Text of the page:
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Mayor Wu explains bike lane expansion as MBTA Orange Line nears return

Bluebike, MBTA
A BU student waits to cross the street, while riding a Bluebike. Mayor Wu discussed her proposal to increase the number of bike lanes in response to the closure of the MBTA Orange and Green lines. AMANDA CUCCINIELLO/DFP STAFF

Repairs on the Orange Line are 82% complete as of Sept. 12, and the line is set to reopen on Monday, according to a MBTA press release. The announcement comes after Mayor Michelle Wu spoke at Hynes Convention Center last Wednesday to address her initiative to expand bike access across the city.

“Accessible, affordable, reliable transit doesn’t just tear down the barriers built by ineffective transportation systems, it creates opportunity and fosters community actively, intentionally,” she said at the conference.

Her appearance occurred amidst the halting of service on the Orange Line for safety repairs, and the closing of the Green Line for work on the Government Center Garage. 

Wu spoke at the National Association of City Transportation Officials Designing Cities Conference and acknowledged the inconveniences and delays with the shutdowns. She explained that it has provided a chance to reevaluate the city’s infrastructure and modes of transport.

“While this shutdown has been, in many ways, disruptive, it has also been an opportunity for us to pilot a new vision for Boston’s infrastructure and to show just how quickly we can move when we choose to,” she said.

The initiative will expand Boston’s public bikeshare program by adding 100 new Bluebikes stations and nearly 10 additional miles of bike lanes, along with building more speed humps and raised crosswalks in the next three years. 

Matthew Petersen, a program manager for Transit Matters, a local transit advocacy organization, said he believes Wu to be “one of the most transit-forward mayors we’ve had in a while.” 

To get cars off the streets, Wu has also taken action to limit the amount of parking spaces in housing by establishing “a maximum parking ratio for developments over 50,000 square feet” and doing away with “parking minimums in affordable housing developments.”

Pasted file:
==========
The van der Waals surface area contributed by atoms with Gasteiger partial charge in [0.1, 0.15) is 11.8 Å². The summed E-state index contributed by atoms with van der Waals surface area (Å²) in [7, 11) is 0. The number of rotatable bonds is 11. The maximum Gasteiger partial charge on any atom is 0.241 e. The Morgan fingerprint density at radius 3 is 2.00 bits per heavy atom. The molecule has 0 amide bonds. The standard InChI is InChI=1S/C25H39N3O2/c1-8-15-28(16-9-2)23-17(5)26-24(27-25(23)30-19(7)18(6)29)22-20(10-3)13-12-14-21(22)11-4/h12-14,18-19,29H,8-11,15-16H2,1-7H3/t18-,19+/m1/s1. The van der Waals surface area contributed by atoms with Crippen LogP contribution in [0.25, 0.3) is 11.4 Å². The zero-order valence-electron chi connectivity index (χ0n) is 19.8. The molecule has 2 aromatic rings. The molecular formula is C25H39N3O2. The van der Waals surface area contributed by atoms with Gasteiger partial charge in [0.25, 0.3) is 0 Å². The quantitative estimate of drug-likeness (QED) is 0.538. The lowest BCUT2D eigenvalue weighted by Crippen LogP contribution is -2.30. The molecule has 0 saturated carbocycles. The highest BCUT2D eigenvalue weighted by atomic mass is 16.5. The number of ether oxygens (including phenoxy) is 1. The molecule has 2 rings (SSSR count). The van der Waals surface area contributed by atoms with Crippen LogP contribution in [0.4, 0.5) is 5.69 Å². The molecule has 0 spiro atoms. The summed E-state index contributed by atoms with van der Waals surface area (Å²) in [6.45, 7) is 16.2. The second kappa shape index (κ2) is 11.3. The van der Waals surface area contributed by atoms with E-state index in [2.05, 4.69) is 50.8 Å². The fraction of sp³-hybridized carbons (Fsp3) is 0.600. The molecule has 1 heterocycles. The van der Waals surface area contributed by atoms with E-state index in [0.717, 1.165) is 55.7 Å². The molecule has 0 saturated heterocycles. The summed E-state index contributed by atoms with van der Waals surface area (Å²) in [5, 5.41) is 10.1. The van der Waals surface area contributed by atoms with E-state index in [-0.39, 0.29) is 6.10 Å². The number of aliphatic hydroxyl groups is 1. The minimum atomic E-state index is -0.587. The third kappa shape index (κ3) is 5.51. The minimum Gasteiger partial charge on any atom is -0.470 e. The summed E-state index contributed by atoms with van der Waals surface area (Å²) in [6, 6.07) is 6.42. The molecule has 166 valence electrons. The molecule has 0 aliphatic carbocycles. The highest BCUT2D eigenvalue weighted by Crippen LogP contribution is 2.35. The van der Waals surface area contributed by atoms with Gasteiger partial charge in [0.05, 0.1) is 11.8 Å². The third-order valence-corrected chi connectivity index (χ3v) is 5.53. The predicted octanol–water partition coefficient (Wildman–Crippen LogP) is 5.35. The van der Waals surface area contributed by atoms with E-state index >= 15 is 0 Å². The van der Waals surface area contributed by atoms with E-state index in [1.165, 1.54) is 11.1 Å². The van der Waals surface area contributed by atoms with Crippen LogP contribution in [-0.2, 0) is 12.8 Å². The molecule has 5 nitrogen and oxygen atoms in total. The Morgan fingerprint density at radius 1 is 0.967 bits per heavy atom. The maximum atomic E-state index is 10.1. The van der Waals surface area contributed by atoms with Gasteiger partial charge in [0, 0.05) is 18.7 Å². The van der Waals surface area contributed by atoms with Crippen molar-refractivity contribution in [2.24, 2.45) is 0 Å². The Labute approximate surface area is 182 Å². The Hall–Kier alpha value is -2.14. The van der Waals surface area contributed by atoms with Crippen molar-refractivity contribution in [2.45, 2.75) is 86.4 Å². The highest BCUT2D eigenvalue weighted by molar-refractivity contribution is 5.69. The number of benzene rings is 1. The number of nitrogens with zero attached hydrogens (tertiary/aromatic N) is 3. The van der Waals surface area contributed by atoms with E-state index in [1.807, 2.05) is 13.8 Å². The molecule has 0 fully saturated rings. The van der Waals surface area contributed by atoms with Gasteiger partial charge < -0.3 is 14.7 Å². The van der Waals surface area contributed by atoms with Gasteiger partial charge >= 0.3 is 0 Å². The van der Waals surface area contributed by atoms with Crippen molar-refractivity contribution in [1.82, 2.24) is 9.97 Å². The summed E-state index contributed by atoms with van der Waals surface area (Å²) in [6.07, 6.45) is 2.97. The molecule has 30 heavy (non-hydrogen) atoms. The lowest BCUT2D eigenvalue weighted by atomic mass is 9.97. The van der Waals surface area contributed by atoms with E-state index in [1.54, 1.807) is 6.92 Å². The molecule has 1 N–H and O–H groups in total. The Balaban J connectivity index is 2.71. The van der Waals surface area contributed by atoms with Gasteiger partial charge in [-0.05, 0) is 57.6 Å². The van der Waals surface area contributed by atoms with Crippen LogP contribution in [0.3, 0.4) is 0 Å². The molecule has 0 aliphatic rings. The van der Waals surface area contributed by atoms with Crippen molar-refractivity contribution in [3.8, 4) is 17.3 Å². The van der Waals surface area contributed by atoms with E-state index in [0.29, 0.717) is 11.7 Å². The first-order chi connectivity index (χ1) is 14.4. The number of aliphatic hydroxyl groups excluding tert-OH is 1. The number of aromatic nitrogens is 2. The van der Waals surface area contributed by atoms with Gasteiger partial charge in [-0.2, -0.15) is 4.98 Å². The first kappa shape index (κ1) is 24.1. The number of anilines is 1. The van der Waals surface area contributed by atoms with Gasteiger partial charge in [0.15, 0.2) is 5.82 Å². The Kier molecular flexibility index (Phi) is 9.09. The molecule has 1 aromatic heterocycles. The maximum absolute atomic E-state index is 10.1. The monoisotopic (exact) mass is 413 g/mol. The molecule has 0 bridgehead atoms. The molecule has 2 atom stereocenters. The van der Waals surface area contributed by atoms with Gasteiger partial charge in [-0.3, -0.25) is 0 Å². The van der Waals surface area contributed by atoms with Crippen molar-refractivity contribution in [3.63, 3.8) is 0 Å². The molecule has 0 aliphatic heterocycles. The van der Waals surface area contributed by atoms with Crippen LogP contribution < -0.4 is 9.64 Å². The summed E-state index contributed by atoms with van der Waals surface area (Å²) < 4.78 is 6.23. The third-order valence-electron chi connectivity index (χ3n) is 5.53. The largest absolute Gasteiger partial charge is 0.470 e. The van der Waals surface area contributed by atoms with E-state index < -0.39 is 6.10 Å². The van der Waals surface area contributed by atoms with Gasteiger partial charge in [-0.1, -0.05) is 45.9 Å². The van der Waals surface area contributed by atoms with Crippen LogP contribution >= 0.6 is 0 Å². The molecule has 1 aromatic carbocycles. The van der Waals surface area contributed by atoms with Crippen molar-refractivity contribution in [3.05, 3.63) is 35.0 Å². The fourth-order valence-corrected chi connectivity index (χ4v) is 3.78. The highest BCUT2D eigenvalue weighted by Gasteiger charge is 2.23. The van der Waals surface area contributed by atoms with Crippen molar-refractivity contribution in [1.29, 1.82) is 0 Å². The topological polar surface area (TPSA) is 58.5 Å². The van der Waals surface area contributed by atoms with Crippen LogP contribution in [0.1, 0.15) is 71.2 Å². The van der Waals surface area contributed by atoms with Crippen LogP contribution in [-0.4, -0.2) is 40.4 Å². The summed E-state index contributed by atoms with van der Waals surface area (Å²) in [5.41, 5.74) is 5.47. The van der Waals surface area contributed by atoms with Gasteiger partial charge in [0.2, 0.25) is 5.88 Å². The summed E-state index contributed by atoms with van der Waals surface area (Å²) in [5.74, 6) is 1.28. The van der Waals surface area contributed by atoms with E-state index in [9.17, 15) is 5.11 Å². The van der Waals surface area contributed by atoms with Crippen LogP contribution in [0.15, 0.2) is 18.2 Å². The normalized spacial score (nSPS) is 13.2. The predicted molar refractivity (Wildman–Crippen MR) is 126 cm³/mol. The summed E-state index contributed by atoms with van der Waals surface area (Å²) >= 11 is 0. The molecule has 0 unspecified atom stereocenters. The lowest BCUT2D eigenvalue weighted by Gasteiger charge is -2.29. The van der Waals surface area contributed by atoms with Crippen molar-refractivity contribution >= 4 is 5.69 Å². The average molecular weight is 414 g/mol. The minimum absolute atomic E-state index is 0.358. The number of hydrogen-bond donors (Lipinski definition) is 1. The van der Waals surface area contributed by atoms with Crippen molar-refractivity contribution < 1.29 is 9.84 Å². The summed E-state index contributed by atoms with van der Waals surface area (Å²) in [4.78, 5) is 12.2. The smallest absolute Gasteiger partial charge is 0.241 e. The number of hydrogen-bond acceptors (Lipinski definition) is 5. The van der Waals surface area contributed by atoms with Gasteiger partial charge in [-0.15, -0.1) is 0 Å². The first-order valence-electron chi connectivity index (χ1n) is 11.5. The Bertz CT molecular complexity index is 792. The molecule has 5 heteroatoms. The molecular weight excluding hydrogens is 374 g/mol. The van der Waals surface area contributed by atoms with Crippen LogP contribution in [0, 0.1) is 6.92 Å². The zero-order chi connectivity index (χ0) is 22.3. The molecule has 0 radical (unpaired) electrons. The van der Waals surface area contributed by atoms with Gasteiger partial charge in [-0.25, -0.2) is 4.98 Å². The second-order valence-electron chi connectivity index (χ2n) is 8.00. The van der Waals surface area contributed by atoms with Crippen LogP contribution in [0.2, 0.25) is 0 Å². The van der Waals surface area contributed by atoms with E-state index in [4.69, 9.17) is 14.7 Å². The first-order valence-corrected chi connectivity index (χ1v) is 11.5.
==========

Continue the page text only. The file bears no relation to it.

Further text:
By providing better options in transit and bike and everything else, for people who still have to drive … you are often providing a better experience because the traffic is alleviated, or because the traffic is not so unpredictable or unsafe,” Petersen said.

Carly Von Halle, a Massachusetts resident and Boston University student, said restricting access to some forms of transportation can make things “tricky.” 

“It’s an interesting idea, but we just need to take into consideration all the factors and what people will use the most,” she said. “You want to encourage people to bike when they can, but some people just can’t, whether [they have] disabilities or also living too far that they can’t bike.”

However, adding new bike lanes and installing new BlueBikes stations can be done relatively quickly, Petersen said.

“It’s not too expensive, and it’s really fast, whereas transit infrastructure, that’s heavier duty,” Petersen said. “That takes a larger planning process and there are a lot of planning processes ongoing for transit.”

Wu said even though there have been interruptions in Bostonians’ daily routines during the shutdowns of the MBTA, the long-term good will outweigh the short-term difficulties.

This is not a city or a region that is going to wait to do things comfortably, conveniently, when we get everyone on board. We have no time to waste,” Wu said. “To make real progress, you can’t be afraid to tear up the street, especially if after all that tearing, we end up with something stronger, safer and connects all of us even more.”

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One Comment

  1. This is a great article—very informative!